The first commandment related to the abstention from wine. Not only were the sons of Jonadab to avoid drinking wine; neither were they to plant, or possess vineyards, the means of it’s production. And although wine can be used in a good sense in Scripture (cp Song 1:2), it’s application here is something to be avoided – depending on it’s use (or abuse), wine can be a good or a bad thing. The Proverbs describe the consequences of it’s abuse: “at the last it biteth like a serpent, and stingeth like an adder. Thine eyes shall behold strange women, and thine heart shall utter perverse things. Yea, thou shalt be as he that lieth down in the midst of the sea, or as he that lieth upon the top of a mast. They have stricken me, shalt thou say, and I was not sick; they have beaten me, and I felt it not: when shall I awake? I will seek it yet again” (Prov 23:32-35). This is a description of the drunkard, intoxicated with wine to the extent that a perception of reality is lost. But in contrast to this, the Rechabites were to abstain from wine – something which taught them the need to remain sober (cp 1Thess 5:6-8), and undefiled from the pleasures of sin. But wine is also used as a symbol of an intoxicating doctrine, as in Rev 18:3, where nations are depicted as being inebriated with Romish Papal doctrine, to the extent that they follow mere delusions, unable to perceive the reality of Revealed Truth. So it is, that in abstention from wine – and even the very means of it’s production, the Rechabites were taught the need for separation from the intoxicating influence of false doctrine, which Jonadab contended against, yet could see was permeating it’s way into the Israelitish nation, and separation from the pleasures of sin, which corrupt the partakers thereof, leading them only to the grave.

This same principle of Separation is demonstrated in their living habits. The Rechabites were not to dwell in houses, but were to “dwell in tents”, to the end that their days upon the land might be perpetuated. The dwelling in tents was a characteristic of the faithful fathers of Israel: “By faith Abraham … sojourned in the land of promise, as in a strange country, dwelling in tabernacles with Isaac and Jacob, the heirs with him of the same promise: for he looked for a city which hath foundations, whose builder and maker is God” (Heb 11:8,9). The dwelling in tabernacles then, was a token of the faith which Abraham, Isaac and Jacob had, that the possession of the promised inheritance would be granted. Rather than to become settled and secure in constructing permanent dwelling places, they lived as strangers and sojourners, looking for the future city – New Jerusalem, built and made by God. And this was the spirit by which the Rechabites were to abide – separation from the wickedness of the land in which they merely sojourned, looking towards that time to come when their inheritance shall be made secure, and Jerusalem shall be founded on righteousness, being granted the name Yahweh Shammah, or “Yahweh is there” (Ezek 48:35).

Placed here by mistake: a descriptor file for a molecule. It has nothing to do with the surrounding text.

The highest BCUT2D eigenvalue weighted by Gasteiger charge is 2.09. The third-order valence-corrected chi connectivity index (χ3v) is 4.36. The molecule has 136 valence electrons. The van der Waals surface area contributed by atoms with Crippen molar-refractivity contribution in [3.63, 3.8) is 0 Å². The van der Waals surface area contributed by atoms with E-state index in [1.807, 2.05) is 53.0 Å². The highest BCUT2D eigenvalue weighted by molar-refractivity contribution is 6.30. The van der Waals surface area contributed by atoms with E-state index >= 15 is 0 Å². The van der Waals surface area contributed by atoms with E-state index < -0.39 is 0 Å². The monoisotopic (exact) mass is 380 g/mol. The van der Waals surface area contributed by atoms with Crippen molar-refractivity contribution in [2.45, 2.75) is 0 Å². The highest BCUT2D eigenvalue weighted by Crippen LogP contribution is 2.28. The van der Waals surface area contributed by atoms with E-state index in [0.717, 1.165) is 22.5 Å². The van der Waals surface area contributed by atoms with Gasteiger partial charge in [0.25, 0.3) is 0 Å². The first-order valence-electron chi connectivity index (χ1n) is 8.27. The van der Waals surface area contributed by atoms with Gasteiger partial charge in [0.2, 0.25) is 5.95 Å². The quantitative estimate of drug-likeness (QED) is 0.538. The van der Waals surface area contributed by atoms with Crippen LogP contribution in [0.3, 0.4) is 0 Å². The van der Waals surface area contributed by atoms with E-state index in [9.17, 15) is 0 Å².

The final aspect of Jondadab’s commandments related to the sowing of seed. The Rechabites were not to sow seed, or have fields (Jer 35:7,9), again activities associated with permanence; rather than the spirit of mere sojourners, awaiting the establishment of a better Kingdom. There was great wisdom in these commandments in many ways. Those Israelites who invested much time, effort and resources in ploughing the land, establishing their smallholdings, and vineyards, would literally lose everything they had, when the Babylonians came and destroyed the land. Their crops, vines, and everything would be lost. But not so, for the Rechabites. Their thoughts and efforts were not for the present things of this life, but for days yet future. They did not lay up for themselves treasure or goods “upon earth, where moth and rust doth corrupt, and where thieves break through and steal”. In planting no crops, or vines, they gave “no thought” for their life, what they should eat, or what they should drink, but rather trusted in the Lord who provides all (see Mat 6:19-25). And so, rather laying up for themselves treasure in heaven, they lost nothing in the day of destruction, for their firm confidence, trust and faith remained – and that was all they valued. So it was that they sowed no seed. That is to say, they did not sow to the flesh, but rather to the Spirit. “Whatsoever a man soweth, that shall he also reap. For he that soweth to his flesh shall of the flesh reap corruption; but he that soweth to the Spirit shall of the Spirit reap life everlasting” (Gal 6:7,8). This is the true example of faithfulness and separation. Separation from the things of this life, to direct all energies to the things of the Spirit, in seeking to uphold the ways of the Father. And in the Rechabites therefore, we have a powerful exhortation for ourselves, that we might follow their example, and so find length of days in the land when our Lord shall reign as King.

Christopher Maddocks